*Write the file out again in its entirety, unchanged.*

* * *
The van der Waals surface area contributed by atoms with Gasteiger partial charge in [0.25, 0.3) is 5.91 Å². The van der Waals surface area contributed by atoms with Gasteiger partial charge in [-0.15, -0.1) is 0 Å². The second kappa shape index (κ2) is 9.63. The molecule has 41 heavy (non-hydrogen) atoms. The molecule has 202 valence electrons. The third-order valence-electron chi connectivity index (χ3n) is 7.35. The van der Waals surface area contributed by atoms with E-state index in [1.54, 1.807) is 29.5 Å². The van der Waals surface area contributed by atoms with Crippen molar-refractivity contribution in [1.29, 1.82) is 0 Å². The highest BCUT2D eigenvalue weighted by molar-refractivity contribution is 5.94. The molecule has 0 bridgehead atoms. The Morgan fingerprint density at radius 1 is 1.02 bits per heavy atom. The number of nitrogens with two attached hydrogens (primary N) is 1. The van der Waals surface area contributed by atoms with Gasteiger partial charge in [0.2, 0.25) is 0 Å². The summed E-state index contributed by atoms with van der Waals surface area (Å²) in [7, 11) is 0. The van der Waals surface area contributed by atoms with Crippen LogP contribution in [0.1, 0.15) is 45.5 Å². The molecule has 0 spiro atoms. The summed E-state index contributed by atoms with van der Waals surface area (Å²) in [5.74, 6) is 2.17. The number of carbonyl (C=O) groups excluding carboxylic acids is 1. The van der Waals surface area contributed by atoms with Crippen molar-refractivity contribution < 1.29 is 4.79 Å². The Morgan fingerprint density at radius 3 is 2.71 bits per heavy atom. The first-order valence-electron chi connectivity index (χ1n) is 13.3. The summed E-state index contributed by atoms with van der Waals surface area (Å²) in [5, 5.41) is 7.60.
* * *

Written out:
The van der Waals surface area contributed by atoms with Gasteiger partial charge in [0.25, 0.3) is 5.91 Å². The van der Waals surface area contributed by atoms with Gasteiger partial charge in [-0.15, -0.1) is 0 Å². The second kappa shape index (κ2) is 9.63. The molecule has 41 heavy (non-hydrogen) atoms. The molecule has 202 valence electrons. The third-order valence-electron chi connectivity index (χ3n) is 7.35. The van der Waals surface area contributed by atoms with E-state index in [1.54, 1.807) is 29.5 Å². The van der Waals surface area contributed by atoms with Crippen molar-refractivity contribution in [1.29, 1.82) is 0 Å². The highest BCUT2D eigenvalue weighted by molar-refractivity contribution is 5.94. The molecule has 0 bridgehead atoms. The Morgan fingerprint density at radius 1 is 1.02 bits per heavy atom. The number of nitrogens with two attached hydrogens (primary N) is 1. The van der Waals surface area contributed by atoms with Gasteiger partial charge in [0.2, 0.25) is 0 Å². The summed E-state index contributed by atoms with van der Waals surface area (Å²) in [7, 11) is 0. The van der Waals surface area contributed by atoms with Crippen LogP contribution in [0.1, 0.15) is 45.5 Å². The molecule has 0 spiro atoms. The summed E-state index contributed by atoms with van der Waals surface area (Å²) in [5.74, 6) is 2.17. The number of carbonyl (C=O) groups excluding carboxylic acids is 1. The van der Waals surface area contributed by atoms with Crippen molar-refractivity contribution < 1.29 is 4.79 Å². The Morgan fingerprint density at radius 3 is 2.71 bits per heavy atom. The first-order valence-electron chi connectivity index (χ1n) is 13.3. The summed E-state index contributed by atoms with van der Waals surface area (Å²) in [5, 5.41) is 7.60.